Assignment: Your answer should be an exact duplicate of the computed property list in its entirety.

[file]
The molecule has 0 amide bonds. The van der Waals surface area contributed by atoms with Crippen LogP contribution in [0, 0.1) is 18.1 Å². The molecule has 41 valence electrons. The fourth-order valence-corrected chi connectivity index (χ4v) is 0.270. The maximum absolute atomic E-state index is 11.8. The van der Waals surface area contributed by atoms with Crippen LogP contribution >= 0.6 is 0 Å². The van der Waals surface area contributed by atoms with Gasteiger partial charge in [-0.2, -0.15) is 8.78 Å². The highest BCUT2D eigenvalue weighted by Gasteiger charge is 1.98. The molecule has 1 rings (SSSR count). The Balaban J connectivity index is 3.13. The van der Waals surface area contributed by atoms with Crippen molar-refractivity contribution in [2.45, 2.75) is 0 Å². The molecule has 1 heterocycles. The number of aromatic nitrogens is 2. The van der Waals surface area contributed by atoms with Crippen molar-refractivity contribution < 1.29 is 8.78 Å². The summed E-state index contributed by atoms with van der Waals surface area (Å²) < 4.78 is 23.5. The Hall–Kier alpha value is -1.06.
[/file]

The molecule has 0 amide bonds. The van der Waals surface area contributed by atoms with Crippen LogP contribution in [0, 0.1) is 18.1 Å². The molecule has 41 valence electrons. The fourth-order valence-corrected chi connectivity index (χ4v) is 0.270. The maximum absolute atomic E-state index is 11.8. The van der Waals surface area contributed by atoms with Crippen LogP contribution >= 0.6 is 0 Å². The van der Waals surface area contributed by atoms with Gasteiger partial charge in [-0.2, -0.15) is 8.78 Å². The highest BCUT2D eigenvalue weighted by Gasteiger charge is 1.98. The molecule has 1 rings (SSSR count). The Balaban J connectivity index is 3.13. The van der Waals surface area contributed by atoms with Crippen molar-refractivity contribution in [2.45, 2.75) is 0 Å². The molecule has 1 heterocycles. The number of aromatic nitrogens is 2. The van der Waals surface area contributed by atoms with Crippen molar-refractivity contribution < 1.29 is 8.78 Å². The summed E-state index contributed by atoms with van der Waals surface area (Å²) < 4.78 is 23.5. The Hall–Kier alpha value is -1.06.